10 July 2011

Winning The University of Queensland (UQ) Business School’s Enterprize business plan competition a few years ago gave Queensland entrepreneur and UQ IT graduate Mark Bathie just the lift into the “cloud” he needed.

Again this year, seed capital of 100,000AUD is on offer for a smart start-up company.

But emerging entrepreneurs need to be quick: Enterprize entrants must lodge their concept business plans by July 22 to be in the running for this lucrative prize.

Mark Bathie’s win in 2007 saw him take his cloud-based computing services company from a small enterprise named CVSDude to the thick of the IT action in Silicon Valley in the US in 2009, changing its name to Codesion, and growing its customers to about 3400 (including Mattel and Greenpeace) in 90 countries, with some 70,000 active users.

Codesion’s success drew the attention of big names in the US, with Mark finally accepting last year a “seven figure” offer for his company from CollabNet, one of the world’s largest names in the software development tools industry.

The sale was completed in October.

“I had achieved what I wanted with Codesion, and I felt it was time to move on,” said Mark, 33, who is now living on the Gold Coast.

While the keen surfer has enjoyed a break from “working the crazy hours I’ve done for the last few years”, he’s not the type of person to “sit still” and is now working on another start-up idea.

He said winning Enterprize not only gave his business a critical cash injection, it gave him a greater understanding of business planning and valuable coaching on how to pitch to investors.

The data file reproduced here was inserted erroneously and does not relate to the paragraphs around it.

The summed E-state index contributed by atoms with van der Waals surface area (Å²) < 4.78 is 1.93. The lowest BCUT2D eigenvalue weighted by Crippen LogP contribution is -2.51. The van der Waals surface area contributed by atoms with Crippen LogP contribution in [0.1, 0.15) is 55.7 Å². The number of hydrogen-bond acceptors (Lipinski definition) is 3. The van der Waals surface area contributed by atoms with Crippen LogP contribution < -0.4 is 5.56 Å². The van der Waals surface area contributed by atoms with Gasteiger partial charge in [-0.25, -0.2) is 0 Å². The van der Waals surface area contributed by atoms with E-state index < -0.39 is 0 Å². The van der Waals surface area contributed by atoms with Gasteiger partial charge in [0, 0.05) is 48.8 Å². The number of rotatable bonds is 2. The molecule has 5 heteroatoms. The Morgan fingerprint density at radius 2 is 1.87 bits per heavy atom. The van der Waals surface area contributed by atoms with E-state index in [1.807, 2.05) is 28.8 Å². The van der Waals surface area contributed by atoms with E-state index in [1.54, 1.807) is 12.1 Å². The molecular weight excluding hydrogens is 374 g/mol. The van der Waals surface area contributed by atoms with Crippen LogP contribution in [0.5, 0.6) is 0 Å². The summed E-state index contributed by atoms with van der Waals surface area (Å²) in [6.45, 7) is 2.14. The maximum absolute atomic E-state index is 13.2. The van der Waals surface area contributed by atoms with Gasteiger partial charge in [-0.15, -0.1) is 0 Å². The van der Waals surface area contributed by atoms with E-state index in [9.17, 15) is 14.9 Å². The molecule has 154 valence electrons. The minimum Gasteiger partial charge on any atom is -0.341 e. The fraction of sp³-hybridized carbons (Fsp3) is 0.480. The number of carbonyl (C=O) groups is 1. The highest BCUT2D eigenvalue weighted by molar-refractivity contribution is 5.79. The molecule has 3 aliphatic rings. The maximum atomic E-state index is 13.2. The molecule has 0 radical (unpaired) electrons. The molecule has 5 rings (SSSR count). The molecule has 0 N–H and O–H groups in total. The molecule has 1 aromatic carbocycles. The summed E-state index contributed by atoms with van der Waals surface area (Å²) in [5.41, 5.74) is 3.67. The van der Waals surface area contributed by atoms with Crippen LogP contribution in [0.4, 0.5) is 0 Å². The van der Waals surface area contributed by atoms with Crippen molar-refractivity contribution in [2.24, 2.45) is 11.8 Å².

“It’s easy to get caught up with creating a product, but you also have to start thinking about the business questions: how big is the market, who are my competitors, what are my business goals, what do I want out of this personally? " he said,

"Putting it down on paper is important.

"Everybody should do it.

"The other thing I learnt is that investors needed to hear about the business from me. They want to hear the drive, the passion.

"They are interested in the person as much as the idea.”

Senior lecturer at the UQ Business School Dr Martie-Louise Verreynne said demonstrating personal passion was an area people commonly neglected when drawing up their business plans.

“What investors and venture capitalists look at is who is the team they are going to be working with, and what is the background of that team,” Dr Verreynne said.

“It’s about trusting who you’re going to be providing your money to.”

Another key to a successful business plan is flexibility, Dr Verreynne said.

“We view a business plan as a living document, one that should be adapted and adjusted as the business climate changes,” she said.

“The hallmark of a good plan is that it is not a static document.”

Now in its 11th year, Enterprize is Australia’s richest business competition, awarding million to promising start-ups in the past decade.

For more information, entry requirements, to view videos of past winners and finalists, and to enter Enterprize visit www.business.uq.edu.au/enterprize